In Cushion, Workloads represent the “weight” of projects in your schedule.
A project might span several months in your timeline, but that doesn’t necessarily mean that the project is 5 days a week. With workloads, you can specify the anticipated intensity of a project and indicate when you expect to actually work on it.
To resize workloads, you can either specify dates using the date pickers or drag the edges of the workload. You can also reposition the workloads by clicking and dragging from the center of the workload.
Workloads have an optional name field to describe the type of work they represent. This could be phases of a project, like “Design” or “Development”, or rounds, like “Revisions”.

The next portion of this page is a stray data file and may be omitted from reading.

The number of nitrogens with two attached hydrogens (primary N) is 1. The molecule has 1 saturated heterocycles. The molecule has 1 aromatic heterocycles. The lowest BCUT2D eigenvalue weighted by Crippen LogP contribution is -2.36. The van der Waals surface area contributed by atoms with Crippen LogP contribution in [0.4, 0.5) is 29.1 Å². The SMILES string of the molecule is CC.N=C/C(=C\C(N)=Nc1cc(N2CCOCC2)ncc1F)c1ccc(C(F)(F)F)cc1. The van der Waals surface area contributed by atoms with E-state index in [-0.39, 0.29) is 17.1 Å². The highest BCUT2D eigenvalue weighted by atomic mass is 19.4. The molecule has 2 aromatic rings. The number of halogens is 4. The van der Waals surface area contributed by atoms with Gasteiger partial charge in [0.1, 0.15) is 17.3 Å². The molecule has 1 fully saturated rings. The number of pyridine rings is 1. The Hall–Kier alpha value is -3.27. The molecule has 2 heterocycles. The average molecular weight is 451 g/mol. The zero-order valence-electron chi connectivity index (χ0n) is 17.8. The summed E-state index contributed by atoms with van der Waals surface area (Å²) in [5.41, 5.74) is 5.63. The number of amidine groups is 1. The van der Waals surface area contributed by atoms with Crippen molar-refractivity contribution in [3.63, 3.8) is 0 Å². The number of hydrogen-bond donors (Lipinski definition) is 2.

You can also use the empty space between workloads to indicate downtime. If a year‑long project consisted of months waiting for the client, you will clearly see that downtime in your schedule.
Cushion uses workloads to detect when you’re overbooked. If your workloads exceed your weekly limit, Cushion will highlight that segment of your schedule.
In the preferences section, you can change your weekly limit in case you work overtime or only freelance part-time. You can also change your workload unit to days instead of hours.
Next: Forecasting Availability